How Can Planting a Tree Save an Orangutan?

How can planting a tree save an orangutan?

That is the same question we asked our friends at Borneo Orangutan Survival (BOS) when we heard about their Tree Planting Project—and the answer will amaze you. Below is a great explanation  from Barbara Bichler, director of School Projects for BOS in Germany:

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Here are a bunch of native plants which are about to be planted as part of the re-planting of the forest to make a natural habitat for orangutans. Photo provided by BOS Germany

Located in the Indonesian part of central Borneo, Mawas is an area of 309,000 hectares—twice the size of greater London. More than 80% of it is covered by tropical peatland forest, which, built through thousands of years, is among the oldest forests in the world and serves as a massive carbon sink. Its value for biological balance is immense.

The Mawas region is home to approximately 3,000 wild orangutans—one of the largest populations in the world. The area is actually named after the primates, since Mawas literally means orangutan in the indigenous language.

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Mother and baby living in their new home. Photo provided by BOS Germany

In order to create space for rice plantations, parts of this area were deforested and drained of water. Many trees were logged and irrigation canals built before it was realized that this area was not suitable for planting rice at all.

The result was devastating. The peatland became both drought-prone and flood-prone. The “One Million Hectare Rice Barn” ended up becoming a barn of problems.

You can learn more about the Mawas area here. (Note: The page is in German, but your browser will probably help you translate it!)

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Orangutans enjoying their new homes after being released in the wild. Photo provided by BOS Germany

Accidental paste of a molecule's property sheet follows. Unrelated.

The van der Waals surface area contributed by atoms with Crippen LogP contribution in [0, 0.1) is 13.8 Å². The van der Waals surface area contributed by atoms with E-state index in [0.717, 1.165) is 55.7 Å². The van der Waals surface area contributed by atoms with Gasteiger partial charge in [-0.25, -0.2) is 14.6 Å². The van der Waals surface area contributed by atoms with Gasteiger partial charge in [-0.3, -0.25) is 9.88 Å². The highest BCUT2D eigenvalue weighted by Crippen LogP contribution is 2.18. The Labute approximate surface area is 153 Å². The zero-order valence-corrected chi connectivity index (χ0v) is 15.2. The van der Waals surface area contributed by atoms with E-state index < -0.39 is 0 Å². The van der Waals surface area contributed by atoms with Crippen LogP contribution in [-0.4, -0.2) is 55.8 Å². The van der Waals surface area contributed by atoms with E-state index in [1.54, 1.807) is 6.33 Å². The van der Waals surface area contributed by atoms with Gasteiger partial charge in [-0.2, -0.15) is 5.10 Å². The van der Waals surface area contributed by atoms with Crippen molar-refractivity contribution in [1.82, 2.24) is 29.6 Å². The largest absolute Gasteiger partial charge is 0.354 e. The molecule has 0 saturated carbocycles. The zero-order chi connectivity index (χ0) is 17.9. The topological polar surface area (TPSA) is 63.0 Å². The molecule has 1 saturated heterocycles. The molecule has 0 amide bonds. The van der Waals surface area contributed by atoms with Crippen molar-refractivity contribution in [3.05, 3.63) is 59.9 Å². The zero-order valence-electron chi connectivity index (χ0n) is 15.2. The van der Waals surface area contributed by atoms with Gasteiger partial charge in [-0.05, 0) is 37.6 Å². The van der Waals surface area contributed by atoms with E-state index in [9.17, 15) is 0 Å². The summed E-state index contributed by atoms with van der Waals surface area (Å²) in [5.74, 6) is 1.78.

BOS Germany is working on a large-scale rain forest replantation project in order to re-establish Mawas’ lost nature.

The entire area is divided into five territories. One of them is Rantau Upak, an area of 1,000 hectares, which suffered a lot from drainage, illegal deforestation, and forest fires. To rebuild the forest, canals need to be blocked. This will allow the swamp to be rehydrated, enabling the forest to grow again. A hundred hectares of land are to be replanted, and four local villages have collected seeds and cultivated seedlings to be planted in the wet peat.

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Replanting natural habitat in former rice paddies helps create habitat for orphaned orangutans. Photo provide by BOS Germany

Working with the local population is a key driver for the success of the project. BOS Germany purchases seedlings from local nurseries, where the local communities are involved in the entire process, from collecting the seeds to tending the seedlings and planting the new trees. The project thus provides sustainable income for a local community where building a livelihood is a challenge.

The trees planted are a mix of fruit trees and other local varieties to allow new, diverse forest to cover the area and in time provide a viable habitat for orangutans and the thousands of other species found in the Bornean rain forest. In December 2015, almost 3,500 trees were replanted. The goal is eventually to plant one million trees in the entire Mawas area and reforest more than 70,000 hectares of rain forest within the next few years. In this case, orangutans that are currently living in BOS sanctuaries in Borneo could be returned where they belong—to the wild!

Logo 300x225Help BOS Germany plant a tree!

For every 7 Euros (about $8.00) you donate, BOS Germany can plant a tree in Mawas. For more information go to https://www.orangutan.de/pflanzen-sie-einen-baum. (Note: This site is in German.)

Here are a few interview questions I had for Barbara about their work:

  • How long does it take from the time you plant the trees until they are big enough to support orangutans being released back in the area?